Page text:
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RI Supreme Court rules on malpractice suits

A recent ruling by the Rhode Island Supreme Court will have an impact on malpractice suits filed on behalf of disabled children.

The court's opinion is about 30 pages long, but the point can be summed up in a sentence: Parents have only three years from the injury of a child to file a malpractice lawsuit.

"At a time when we're all trying to get greater civil rights for minorities across the country, think about this decision, which reduces the civil rights of the most innocent minority of all -- disabled children," said Mark Brice, a defense attorney.

Brice has been defending children in malpractice suits since 1981.

"Parents come to me and say, 'Why is my child injured?' The answer isn't always because someone screwed up," Brice said. "But where it was avoidable, and where we believe there was a basis for going forward, then we file a lawsuit."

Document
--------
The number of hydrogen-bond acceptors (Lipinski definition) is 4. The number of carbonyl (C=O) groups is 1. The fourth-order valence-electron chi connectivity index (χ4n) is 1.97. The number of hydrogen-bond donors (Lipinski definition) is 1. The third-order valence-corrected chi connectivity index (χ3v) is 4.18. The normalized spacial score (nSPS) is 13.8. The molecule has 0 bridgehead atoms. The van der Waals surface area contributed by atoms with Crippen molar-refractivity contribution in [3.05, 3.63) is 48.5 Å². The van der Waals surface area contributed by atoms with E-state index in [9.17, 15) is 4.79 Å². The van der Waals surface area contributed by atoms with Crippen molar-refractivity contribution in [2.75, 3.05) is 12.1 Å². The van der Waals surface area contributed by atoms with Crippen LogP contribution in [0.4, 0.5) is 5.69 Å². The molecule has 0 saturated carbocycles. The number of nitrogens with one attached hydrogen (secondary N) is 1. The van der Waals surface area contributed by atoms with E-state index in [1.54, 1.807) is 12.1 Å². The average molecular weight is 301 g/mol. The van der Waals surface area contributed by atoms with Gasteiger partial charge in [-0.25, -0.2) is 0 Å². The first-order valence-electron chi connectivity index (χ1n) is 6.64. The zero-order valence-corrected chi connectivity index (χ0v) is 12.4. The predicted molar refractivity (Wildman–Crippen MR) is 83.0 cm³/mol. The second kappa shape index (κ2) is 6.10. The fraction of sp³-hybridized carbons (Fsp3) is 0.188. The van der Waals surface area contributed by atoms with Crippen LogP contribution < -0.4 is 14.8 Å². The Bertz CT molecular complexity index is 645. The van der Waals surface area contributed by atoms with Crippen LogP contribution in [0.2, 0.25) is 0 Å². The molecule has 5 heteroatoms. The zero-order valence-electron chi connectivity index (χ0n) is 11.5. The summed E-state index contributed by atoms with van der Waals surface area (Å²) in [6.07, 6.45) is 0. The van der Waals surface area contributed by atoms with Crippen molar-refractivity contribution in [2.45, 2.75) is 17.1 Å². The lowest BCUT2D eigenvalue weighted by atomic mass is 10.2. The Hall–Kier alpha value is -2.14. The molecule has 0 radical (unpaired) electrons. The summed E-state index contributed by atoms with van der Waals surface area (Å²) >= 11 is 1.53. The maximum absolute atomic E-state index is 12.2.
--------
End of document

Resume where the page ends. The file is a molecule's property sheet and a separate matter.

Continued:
Up until a few weeks ago, Brice could file a lawsuit on behalf of a child until that child was 18. But now, based on the court's opinion, a malpractice suit must be filed within three years of the incident.

Brice said it's a bad ruling.

"Just assume for a moment that a child is injured at birth. The parents don't really know for certain why or how it happened, but they're told the injury will get better with age and so they wait. They go through physical therapy, occupational therapy, speech therapy for years and then when the child's ready for school it becomes frighteningly obvious that the child is really delayed and isn't catching up," Brice said.

The rest of the law is intact. It allows the child to file a lawsuit when he or she is 18 up until the age of 21. But by then, Brice said, it may be too late for the right treatment.

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